News (USA)

Montana defies court order to allow trans people to correct gender markers on birth certificates

Montana defies court order to allow trans people to correct gender markers on birth certificates
Photo: Shutterstock

Montana’s Department of Public Health and Human Services (DPHHS) has refused to comply with a state court order requiring the department to let transgender people change the gender marker on their birth certificates.

On Monday, the department issued an emergency order declaring that state birth certificates will now only list a person’s “immutable” sex. DPHHS’s order said that a person’s sex only changes in rare circumstances while gender is “a social… construct” that can change over time.

Related: Judge orders lesbian mother removed from her child’s birth certificate

The DPHHS’s order is just the latest move in a power struggle between the state and the court.

In December 2017, the DPHHS said that transgender residents could change the gender marker on their birth certificates if they were intersex, had undergone “a gender transition,” or had a certified court order indicating that their gender had been changed.

However, in April 2021, Montana’s Republican-led legislature passed S.B. 280. The law effectively repealed DPHHS’s 2017 rule and said that people could only change their gender by undergoing a non-specified “surgical procedure.”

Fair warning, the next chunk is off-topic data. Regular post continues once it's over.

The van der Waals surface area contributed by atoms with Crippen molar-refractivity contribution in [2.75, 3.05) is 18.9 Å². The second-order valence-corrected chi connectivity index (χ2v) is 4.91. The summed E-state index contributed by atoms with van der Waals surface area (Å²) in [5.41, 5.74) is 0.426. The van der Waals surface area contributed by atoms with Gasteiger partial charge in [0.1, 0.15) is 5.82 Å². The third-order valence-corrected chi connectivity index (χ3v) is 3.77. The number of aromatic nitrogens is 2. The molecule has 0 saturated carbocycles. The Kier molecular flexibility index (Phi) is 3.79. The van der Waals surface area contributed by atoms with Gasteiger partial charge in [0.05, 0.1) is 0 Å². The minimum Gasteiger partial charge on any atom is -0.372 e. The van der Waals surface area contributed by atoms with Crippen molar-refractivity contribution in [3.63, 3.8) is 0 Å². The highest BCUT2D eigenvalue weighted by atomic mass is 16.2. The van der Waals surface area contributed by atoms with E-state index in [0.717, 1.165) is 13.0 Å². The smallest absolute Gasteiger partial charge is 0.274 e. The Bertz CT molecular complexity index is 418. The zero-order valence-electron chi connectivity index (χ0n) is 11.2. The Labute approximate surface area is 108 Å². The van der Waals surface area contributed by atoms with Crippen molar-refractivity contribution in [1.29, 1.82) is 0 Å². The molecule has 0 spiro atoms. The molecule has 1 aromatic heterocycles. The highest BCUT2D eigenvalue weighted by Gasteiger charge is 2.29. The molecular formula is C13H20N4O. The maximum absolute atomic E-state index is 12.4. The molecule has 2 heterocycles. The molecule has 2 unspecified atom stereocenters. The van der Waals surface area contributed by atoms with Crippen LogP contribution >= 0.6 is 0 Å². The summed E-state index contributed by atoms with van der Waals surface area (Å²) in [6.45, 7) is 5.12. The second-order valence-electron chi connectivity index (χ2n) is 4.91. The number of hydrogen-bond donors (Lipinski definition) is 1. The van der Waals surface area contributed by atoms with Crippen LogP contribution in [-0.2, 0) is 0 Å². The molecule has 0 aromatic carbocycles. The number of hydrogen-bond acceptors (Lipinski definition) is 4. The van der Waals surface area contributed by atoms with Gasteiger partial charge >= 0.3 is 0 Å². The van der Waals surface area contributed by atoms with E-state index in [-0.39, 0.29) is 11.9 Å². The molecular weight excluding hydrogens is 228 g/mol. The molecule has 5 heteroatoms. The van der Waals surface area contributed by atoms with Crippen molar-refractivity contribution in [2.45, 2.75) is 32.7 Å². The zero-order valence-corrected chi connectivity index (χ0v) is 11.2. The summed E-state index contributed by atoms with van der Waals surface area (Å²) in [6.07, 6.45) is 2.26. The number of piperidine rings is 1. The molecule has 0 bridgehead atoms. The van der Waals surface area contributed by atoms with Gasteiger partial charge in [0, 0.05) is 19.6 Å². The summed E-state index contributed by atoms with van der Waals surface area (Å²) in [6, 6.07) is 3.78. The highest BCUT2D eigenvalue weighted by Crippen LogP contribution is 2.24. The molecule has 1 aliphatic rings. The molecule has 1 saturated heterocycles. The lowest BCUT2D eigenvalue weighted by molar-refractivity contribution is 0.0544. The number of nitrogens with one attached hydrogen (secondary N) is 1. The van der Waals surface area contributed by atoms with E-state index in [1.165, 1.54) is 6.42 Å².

In July 2021, two transgender state residents sued the state’s Gov. Greg Gianforte (R), DPHHS and its director, claiming that S.B. 280 had made it virtually impossible for them to change their birth certificates, thus violating their constitutional right to privacy and due process.

“Denying me an accurate birth certificate places me at risk of embarrassment or even violence every time I am required to present my birth certificate because it incorrectly identifies me as male,” said Amelia Marquez, one of the plaintiffs and a trans woman, in a statement.

S.B. 280 also made it impossible for many trans people to get a corrected birth certificate because such surgery is too expensive for many people, not all trans people want or need gender-affirming genital surgery, and many are not good candidates for it for medical reasons.

The state disagreed and said that S.B. 280 was necessary to maintain accurate birth records.

However, in April 2022, state Judge Michael Moses said that the law’s requirement of an unspecified surgical procedure made it impossible for anyone to follow. The judge then issued a temporary injunction against S.B. 280, essentially blocking it from going into effect.

Now nearly a year later, the state chapter of the ACLU says that the state government has done nothing to comply with the judge’s order. For instance, a gender change form that DPHHS removed from its website after S.B. 280 was passed still hasn’t returned to the website.

“The fact that the state refuses to revert to the previous processes evidences its lack of respect for the judiciary and utter disregard for the transgender Montanans who seek to have a birth certificate that accurately indicates what they know their sex to be,” the ACLU said in their statement. “If the state continues to violate the preliminary injunction, we will have no choice but to seek relief from the court.”

Montana passed several other anti-LGBTQ laws in 2021, including a ban on transgender girls participating in school sports. The state also passed a law requiring schools to give 48-hours notice to parents if they are going to discuss LGBTQ people.

Is it time to repeal the Second Amendment?

Previous article

Colorado’s gay governor signs law helping LGBTQ parents overcome a child custody nightmare

Next article